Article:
Democrats certainly aren’t blameless, starting with Teddy Kennedy, former Senator Brock Adams, Congressmen Tim Mahoney, Jim Bates, and Mel Reynolds, but the list of actual Democratic harassers is about a fourth the size and length of the list of Republican harassers.

And then I came across an interesting chart of criminal misconduct by Presidential administration. Since Richard Nixon, whose administration resulted in 76 criminal indictments, 55 convictions and 15 prison sentences for members of his administration, there have been four Republican administrations and three Democratic administrations. The Democratic administrations had three criminal indictments, one conviction, and one prison sentence. The Republican administrations had 44 criminal indictments, 34 convictions, and 19 prison sentences.

The way it seems to stack up is that political viewpoint doesn’t make much difference in terms of consensual or semi-consensual sexual indiscretions, but the Republican/conservative outlook seems to result in more abuses of power and position.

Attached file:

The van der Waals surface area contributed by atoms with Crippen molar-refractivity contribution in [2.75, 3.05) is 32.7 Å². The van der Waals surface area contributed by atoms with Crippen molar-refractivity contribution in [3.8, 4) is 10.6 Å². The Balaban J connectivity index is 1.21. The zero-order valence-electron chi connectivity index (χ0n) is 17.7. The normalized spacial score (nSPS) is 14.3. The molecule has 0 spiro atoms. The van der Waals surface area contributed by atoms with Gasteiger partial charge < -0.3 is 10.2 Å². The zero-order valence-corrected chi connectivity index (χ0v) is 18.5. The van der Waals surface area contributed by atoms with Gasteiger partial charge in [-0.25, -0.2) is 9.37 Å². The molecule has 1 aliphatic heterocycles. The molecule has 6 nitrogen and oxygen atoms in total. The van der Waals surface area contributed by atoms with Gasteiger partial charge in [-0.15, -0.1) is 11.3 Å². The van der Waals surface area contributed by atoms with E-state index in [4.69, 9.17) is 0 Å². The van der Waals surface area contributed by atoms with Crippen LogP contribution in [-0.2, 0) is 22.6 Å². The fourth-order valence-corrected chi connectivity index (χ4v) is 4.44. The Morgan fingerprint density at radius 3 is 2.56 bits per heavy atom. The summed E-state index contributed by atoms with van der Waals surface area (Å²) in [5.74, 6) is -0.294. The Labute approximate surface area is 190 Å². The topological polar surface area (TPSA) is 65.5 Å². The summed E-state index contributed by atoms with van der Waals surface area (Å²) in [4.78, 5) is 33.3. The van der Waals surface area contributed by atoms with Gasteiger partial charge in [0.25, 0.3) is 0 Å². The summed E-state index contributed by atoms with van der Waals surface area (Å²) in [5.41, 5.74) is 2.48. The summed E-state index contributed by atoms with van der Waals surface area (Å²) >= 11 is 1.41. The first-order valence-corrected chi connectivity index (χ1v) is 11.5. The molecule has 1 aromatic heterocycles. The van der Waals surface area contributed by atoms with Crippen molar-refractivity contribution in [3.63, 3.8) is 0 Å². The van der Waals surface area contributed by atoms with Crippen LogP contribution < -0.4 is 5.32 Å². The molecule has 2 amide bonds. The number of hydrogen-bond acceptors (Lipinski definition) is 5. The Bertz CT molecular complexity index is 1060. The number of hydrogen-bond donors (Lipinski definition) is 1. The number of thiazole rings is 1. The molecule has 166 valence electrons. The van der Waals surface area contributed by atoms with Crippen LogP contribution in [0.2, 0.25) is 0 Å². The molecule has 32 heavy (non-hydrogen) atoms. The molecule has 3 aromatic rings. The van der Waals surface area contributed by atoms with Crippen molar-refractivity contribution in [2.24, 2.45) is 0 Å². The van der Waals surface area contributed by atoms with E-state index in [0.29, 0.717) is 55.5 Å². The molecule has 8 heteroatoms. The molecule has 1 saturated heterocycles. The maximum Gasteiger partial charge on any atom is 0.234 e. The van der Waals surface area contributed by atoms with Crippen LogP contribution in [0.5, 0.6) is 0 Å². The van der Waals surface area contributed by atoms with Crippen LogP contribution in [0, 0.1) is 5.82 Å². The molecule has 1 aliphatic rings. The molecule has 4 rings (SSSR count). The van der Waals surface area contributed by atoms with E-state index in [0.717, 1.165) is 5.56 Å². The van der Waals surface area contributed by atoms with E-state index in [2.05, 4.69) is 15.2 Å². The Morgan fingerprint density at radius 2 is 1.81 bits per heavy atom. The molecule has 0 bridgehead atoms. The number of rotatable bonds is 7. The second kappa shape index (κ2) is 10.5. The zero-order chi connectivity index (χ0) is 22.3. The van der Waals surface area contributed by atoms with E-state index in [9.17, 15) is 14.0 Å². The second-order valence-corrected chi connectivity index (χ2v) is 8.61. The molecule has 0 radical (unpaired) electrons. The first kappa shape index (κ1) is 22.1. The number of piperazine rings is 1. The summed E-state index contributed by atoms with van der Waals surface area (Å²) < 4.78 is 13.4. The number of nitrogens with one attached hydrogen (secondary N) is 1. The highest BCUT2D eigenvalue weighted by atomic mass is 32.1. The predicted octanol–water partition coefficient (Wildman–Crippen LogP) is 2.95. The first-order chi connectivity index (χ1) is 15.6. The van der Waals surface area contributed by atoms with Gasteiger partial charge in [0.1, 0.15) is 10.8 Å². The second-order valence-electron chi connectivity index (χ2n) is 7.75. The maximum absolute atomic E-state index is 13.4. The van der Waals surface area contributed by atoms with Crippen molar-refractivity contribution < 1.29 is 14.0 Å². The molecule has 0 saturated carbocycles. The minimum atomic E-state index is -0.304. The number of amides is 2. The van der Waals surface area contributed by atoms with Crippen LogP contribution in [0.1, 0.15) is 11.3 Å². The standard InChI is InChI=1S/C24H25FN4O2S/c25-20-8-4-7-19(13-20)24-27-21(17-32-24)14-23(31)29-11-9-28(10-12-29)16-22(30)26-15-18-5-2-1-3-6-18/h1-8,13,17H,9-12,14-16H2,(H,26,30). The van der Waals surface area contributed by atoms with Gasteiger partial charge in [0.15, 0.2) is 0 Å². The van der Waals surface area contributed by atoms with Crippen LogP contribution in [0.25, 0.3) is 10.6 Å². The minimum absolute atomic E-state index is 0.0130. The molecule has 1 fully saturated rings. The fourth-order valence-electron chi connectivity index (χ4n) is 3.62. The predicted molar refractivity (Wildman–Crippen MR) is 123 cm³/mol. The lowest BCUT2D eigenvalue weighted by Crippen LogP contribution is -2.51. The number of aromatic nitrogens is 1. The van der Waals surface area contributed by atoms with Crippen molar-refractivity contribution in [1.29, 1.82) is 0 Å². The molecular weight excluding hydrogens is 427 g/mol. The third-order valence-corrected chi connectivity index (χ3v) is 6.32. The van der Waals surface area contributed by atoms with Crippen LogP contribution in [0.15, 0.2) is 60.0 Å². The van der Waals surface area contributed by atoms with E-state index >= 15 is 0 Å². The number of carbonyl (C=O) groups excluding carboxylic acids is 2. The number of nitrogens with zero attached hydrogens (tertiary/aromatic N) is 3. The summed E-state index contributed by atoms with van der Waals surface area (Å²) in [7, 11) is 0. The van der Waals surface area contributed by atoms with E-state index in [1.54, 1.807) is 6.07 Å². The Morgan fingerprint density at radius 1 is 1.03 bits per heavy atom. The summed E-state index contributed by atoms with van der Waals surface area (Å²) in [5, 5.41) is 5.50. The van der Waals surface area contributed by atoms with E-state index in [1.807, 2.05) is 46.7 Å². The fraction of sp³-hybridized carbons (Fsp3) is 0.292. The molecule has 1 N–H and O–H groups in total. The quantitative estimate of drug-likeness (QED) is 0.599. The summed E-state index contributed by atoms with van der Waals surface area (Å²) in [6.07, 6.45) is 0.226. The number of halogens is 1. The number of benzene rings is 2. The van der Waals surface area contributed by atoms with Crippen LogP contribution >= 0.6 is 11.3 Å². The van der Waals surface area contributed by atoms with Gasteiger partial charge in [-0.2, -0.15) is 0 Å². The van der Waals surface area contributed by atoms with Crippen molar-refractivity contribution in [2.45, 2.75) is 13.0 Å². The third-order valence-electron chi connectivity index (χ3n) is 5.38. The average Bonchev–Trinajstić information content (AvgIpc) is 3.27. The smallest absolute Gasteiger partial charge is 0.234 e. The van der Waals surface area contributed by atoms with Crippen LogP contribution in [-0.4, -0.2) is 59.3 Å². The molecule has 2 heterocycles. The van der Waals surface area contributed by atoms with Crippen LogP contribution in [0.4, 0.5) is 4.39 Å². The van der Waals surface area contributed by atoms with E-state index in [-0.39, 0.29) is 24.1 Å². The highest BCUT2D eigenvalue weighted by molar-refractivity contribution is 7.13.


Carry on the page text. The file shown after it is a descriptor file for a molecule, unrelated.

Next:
But, from what we’ve seen recently, is that really surprising? Or is it that Democrats are really better politicians and are better at sexual persuasion?

All That Different?

Because human beings don’t have chlorophyll and a few other physio-chemical adaptations, for us to survive, we need to eat either other forms of life or the products of other forms of life. We’ve bred forms of both plant and animal life to provide food for us, and we’ve become better and better at it.

But there’s an underlying assumption behind our agricultural achievements, and that assumption is that human beings are not only superior to other forms of life on earth, but that we are fundamentally different in the way we interact with our environment.